barbara knezevic

in pursuit of a state of uncertainty
Pallas Contemporary Projects, Dublin
26 - 30 August 2009

When I was about ten or eleven, I remember flicking through a department store catalogue, where I came across a picture of a giant kite. It shimmered and danced—it was perfect. For my birthday that year I was given the kite in bright green. On the first breezy day, I headed out to a small park near my house, kite in hand, with visions of flying. I carefully set the kite down and walked about twenty or so metres ahead with the ball of string. I started running as fast as could, with both arms in the air. The kite caught the wind and hovered for a few moments before collapsing and nose-diving to the grass almost immediately. My second and third attempt were pretty much the same. Suddenly the wind picked up. I ran. This time the kite sailed higher and higher. It surfed the wind and twirled gracefully.

In pursuit of a state of uncertainty is a new installation by Barbara Knezevic recently shown at Pallas Contemporary Projects. The work demonstrates the tensions and relationships between objects and physical forces of gravity, mass, air and magnetism. Objects such as weather balloons, stone, and rope are used as tools for research and understanding. Over time, these objects may fail, break or lose the ability to stay afloat, underlying the temporal nature of things. Moreover, the exhibition is an exploration of the human condition. These objects describe the self—the volatile, unpredictable self that is, itself, temporary and deflationary over time.

The gallery space is long and thin; it lends itself well to Knezevic’s installation. At the front of the gallery are two stands that secure a thin black pole. Neon warning stickers on the side of the stands are peeled off and I can just about make out the maximum weight allowed—30 kilograms. At the centre of the pole is a piece of thin rope, knotted several times. Hanging from the rope is a massive stone—more boulder than stone—I wouldn’t want to be anywhere near it if it falls. The surface of the stone is two-toned, as if lightened by the sun, and rough. The rope is knotted tightly, both top and bottom. Here, two forces act in opposition to each other, causing friction. The pull of the string and the pull of gravity are evident—the string is frayed, taut and stretched.

Beside is a photograph of a small anvil, hung below eye-level as if too heavy to reach higher. Anvils are typically used for hammering and shaping metal. The iron block is decayed and very small in size. On its surface, the text reads: ‘Try to break me’. The text seems to challenge the viewer to dispute its strength and power.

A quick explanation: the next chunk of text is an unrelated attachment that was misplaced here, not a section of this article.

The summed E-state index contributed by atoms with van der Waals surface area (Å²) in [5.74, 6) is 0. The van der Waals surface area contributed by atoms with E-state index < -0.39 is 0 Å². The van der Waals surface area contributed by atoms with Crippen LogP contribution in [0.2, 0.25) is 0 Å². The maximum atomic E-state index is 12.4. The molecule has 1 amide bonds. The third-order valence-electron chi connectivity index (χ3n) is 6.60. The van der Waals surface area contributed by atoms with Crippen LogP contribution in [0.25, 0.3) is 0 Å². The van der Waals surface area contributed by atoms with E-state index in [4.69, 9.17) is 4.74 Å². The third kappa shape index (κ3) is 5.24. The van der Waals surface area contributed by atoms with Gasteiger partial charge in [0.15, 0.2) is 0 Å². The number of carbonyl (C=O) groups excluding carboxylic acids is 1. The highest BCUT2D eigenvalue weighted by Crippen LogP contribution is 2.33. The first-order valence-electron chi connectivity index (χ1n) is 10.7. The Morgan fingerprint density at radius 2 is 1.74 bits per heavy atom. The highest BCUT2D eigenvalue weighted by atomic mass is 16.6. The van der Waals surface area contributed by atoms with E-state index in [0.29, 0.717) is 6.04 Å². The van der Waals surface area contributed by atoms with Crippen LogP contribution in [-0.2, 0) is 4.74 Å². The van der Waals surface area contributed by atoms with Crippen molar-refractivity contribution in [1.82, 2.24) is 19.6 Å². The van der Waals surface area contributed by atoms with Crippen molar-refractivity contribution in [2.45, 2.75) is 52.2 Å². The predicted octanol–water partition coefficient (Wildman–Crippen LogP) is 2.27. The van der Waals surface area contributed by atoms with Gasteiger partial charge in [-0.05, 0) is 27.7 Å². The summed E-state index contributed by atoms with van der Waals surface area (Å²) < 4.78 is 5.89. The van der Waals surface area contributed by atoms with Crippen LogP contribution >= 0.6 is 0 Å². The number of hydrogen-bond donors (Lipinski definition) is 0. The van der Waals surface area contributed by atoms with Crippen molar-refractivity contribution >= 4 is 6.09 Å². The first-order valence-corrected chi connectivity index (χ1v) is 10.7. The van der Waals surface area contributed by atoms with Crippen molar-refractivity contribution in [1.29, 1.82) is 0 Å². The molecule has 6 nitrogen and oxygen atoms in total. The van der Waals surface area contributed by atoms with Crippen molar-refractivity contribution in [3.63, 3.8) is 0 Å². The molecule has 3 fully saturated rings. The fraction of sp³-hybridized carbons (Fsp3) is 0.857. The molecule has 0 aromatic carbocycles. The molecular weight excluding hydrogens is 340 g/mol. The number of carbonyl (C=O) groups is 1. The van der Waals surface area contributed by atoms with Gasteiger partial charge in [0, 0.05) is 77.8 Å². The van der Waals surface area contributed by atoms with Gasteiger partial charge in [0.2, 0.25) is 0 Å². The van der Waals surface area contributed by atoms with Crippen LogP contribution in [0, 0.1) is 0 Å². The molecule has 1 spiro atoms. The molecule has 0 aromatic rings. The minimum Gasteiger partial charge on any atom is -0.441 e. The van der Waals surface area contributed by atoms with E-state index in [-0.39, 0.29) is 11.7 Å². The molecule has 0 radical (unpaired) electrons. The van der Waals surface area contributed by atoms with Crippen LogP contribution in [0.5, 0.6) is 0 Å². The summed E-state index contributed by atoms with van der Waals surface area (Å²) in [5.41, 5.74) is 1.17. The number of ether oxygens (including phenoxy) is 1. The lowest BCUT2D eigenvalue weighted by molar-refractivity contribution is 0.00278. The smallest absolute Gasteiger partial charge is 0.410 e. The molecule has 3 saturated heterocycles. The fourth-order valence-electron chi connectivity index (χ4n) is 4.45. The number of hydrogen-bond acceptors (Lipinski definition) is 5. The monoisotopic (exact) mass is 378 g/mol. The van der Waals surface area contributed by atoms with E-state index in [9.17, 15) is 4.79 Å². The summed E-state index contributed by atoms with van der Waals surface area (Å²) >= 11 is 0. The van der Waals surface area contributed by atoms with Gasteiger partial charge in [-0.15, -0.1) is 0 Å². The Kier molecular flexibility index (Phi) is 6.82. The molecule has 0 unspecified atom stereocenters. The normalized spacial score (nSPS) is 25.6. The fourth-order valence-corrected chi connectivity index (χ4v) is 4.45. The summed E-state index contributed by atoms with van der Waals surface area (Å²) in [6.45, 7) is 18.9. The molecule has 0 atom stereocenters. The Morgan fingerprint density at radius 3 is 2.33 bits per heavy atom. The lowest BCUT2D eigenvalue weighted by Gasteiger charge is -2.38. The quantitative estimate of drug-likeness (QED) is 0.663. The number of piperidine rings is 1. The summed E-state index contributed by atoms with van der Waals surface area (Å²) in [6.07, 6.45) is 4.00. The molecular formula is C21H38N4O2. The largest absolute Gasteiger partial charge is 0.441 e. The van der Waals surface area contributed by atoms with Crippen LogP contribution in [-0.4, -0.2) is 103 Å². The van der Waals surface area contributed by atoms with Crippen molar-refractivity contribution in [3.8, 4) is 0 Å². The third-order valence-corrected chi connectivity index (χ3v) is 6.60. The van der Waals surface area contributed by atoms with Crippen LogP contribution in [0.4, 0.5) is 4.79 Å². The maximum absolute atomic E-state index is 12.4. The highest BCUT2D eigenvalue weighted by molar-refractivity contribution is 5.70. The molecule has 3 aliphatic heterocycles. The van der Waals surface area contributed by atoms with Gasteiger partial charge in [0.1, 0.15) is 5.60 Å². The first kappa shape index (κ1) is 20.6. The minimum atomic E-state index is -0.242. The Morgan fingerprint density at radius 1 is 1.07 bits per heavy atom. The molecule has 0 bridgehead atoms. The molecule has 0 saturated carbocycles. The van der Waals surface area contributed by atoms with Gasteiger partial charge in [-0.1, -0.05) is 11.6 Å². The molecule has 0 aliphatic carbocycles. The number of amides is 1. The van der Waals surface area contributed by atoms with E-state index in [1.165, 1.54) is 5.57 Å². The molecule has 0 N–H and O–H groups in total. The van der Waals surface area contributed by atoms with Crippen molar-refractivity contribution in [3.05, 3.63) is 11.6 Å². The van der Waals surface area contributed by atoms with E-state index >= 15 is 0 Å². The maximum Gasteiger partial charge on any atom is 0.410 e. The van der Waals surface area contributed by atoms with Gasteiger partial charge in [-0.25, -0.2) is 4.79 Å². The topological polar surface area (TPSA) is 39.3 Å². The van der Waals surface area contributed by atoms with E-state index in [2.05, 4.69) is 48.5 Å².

At the centre of the room is a small white book on a plinth. The title of the book is Imaginary objects. Inside the inscription reads as follows:

this is a collection of imaginary objects that have never been made

they are perfect because they exist only here in these drawings, in this book

they can never break, fail or destruct

they can defy gravity, physics and can be impossible

The book is filled with photographs of pencil drawings on post-it notes. Weights are perfectly balanced, balloons are forever floating. Each image will never change, or decay, or fade. On the other hand, post-it notes are, themselves, temporal. Their function is short lived—they are temporary reminders that become loose and fall. By photographing the drawings, Knezevic offers up a sort of dream world where nothing will change; where anything is possible. These imaginary objects are perfectly preserved. Yet, this pursuit is flawed as the book materials—the paper, glue, binding—may break down and deteriorate over time. These imagined and impossible attempts by Knezevic to control or to create a world of perfection only further illustrate the impossibility of such an endeavour.

At the end of the room, there is a bundle of several large weather balloons made of latex, in different sizes. Weather balloons are used to obtain information about atmospheric pressure, air temperature, and weather forecasting. Each balloon is tied to the ground by rope. The balloons are weighed down and suspended, yet there is also a possibility of escape. The oversized balloons seem more appropriate to a fairytale than to reality or practical use. It is as if Knezevic’s post-it drawings have come to life. The fairytale will not last, however, as they will deflate and lose air almost immediately. By my second visit to the gallery, the balloons were slightly shrunken and the ropes loosened.

Knezevic creates a dream-like world where, for a moment, the viewer may step into a place where the implausible becomes real. Virginia Woolf, in an essay titled ‘Street Haunting’, asks: ‘…is the true self neither this nor that, neither here nor there, but something so varied and wandering that it is only when we give the rein to its wishes and let it take its way unimpeded that we are indeed ourselves?’1 These objects become tools to plumb the shifting human consciousness an d the varied self. In pursuit of a state of uncertainty acts as a reminder of the mutability of life. Nothing is permanent, indestructible or limitless. The only thing certain is change. 


1. Virginia Woolf, ‘Street Haunting’, from The Art of the Personal Essay, An Anthology from the Classical Era to the Present, Philip Lopole (ed), Anchor-Doubleday, New York, 1994.